J Clin Biochem Nutr. 2014 Sep;55(2):97-102.

Antidiabetic effect of the α-lipoic acid γ-cyclodextrin complex.

Naito Y1, Ikuta N2, Nakata D3, Terao K2,3, Matsumoto K4, Kajiwara N4, Okano A1, Yasui H1, Yoshikawa Y1,4


1Department of Analytical and Bioinorganic Chemistry, Division of Analytical and Physical Sciences, Kyoto Pharmaceutical University

2Department of Social/Community Medicine and Health Science, Food and Drug Evaluation Science, Kobe University Graduate School of Medicine

3CycloChem Bio Co., Ltd., Kobe, Japan

4Department of Health, Sports, and Nutrition, Faculty of Health and Welfare, Kobe Women’s University



Recently, the number of diabetes mellitus patients is increasing. In particular, type 2 diabetes mellitus, a lifestyle-related disease, is recognized as a serious disease with various complications. Many types of pharmaceutics or specific health foods have been used for the management of diabetes mellitus. At the same time, the relationship between diabetes mellitus and α-lipoic acid (αLA) has been recognized for many years. Pharmacologically, αLA improves glycemic control and polyneuropathies associated with diabetes mellitus. In this study, we found that the α-lipoic acid γ-cyclodextrin complex (αLA/γCD) exhibited an HbA1c lowering effect for treating type 2 diabetes mellitus in animal models. Moreover, we investigated the activation of phosphorylation of AMP-activated protein kinase, which plays a role in cellular energy homeostasis, in the liver of KKAy mice by using αLA and αLA/γCD. Our results show that αLA/γCD strongly induced the phosphorylation of AMP-activated protein kinase. Thus, we conclude that intake of αLA/γCD exerts an antidiabetic effect by suppressing the elevation of postprandial hyperglycemia.



Diabetes mellitus (DM) is a disease associated with absolute or relative insulin deficiency, and as of 2013, 382 million people have diabetes worldwide. Therefore novel approaches based on new concepts are needed.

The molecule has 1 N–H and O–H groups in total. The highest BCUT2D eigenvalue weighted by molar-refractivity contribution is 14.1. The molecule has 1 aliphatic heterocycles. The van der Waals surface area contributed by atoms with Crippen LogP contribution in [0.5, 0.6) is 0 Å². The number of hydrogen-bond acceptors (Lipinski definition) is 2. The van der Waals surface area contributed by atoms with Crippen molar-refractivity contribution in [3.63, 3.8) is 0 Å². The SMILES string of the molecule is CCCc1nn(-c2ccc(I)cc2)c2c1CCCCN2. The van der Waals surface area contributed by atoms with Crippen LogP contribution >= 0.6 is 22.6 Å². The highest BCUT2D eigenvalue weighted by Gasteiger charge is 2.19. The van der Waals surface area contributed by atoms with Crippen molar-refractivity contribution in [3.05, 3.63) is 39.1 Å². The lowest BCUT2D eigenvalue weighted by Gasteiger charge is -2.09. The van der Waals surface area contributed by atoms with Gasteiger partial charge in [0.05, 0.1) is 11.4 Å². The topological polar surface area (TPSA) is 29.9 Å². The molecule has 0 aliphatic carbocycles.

Alpha-lipoic acid (αLA) functions as a cofactor for mitochondrial enzymes such as pyruvate dehydrogenase, alpha-ketoglutarate dehydrogenase, and the branched-chain alpha-keto acid dehydrogenase complex. Therefore, αLA plays an essential role in glucose and energy metabolism. αLA also is a powerful antioxidant with potent free radical scavenging activity. Many researchers have shown that αLA has beneficial effects on vascular [1] and endothelial function [2] in diabetic animal models or cell lines.

αLA has a chiral center at its C6 carbon, leading to two enantiomers, R- and S-αLA, of which R-αLA is the naturally occurring form. Commercially available αLA is a racemate of R- and S-αLA. αLA is unstable when exposed to low pH, light, or heat. Thus it is difficult to use αLA as a pharma- and nutra-ceutical. We have recently shown that it is possible to stabilize αLA through complex formation with γ-cyclodextrin (CD) yielding αLA/γCD [3].

γCD is a cyclic oligosaccharide that consists of eight α-1,4-linked glycopyranose units, and is capable of forming complexes with a variety of ionic and lipophilic substances by taking the entire molecule or part of it into its cavity. γCD is enzymatically broken down into monosaccharides and therefore functions as an energy source.

In this study, we compared the effect of αLA/γCD with free αLA in terms of DM-related biochemical parameters. Regarding the increased energy expenditure, the intracellular target is considered to be AMP-activated protein kinase (AMPK), the master regulator of cellular energy homeostasis. Moreover, we confirmed two factors related to glucose metabolism: gene expression of the PPARγ2 mRNA in adipose tissue and protein level of GLUT4 in skeletal muscle. We focused on commercially available racemic αLA complexed with γCD.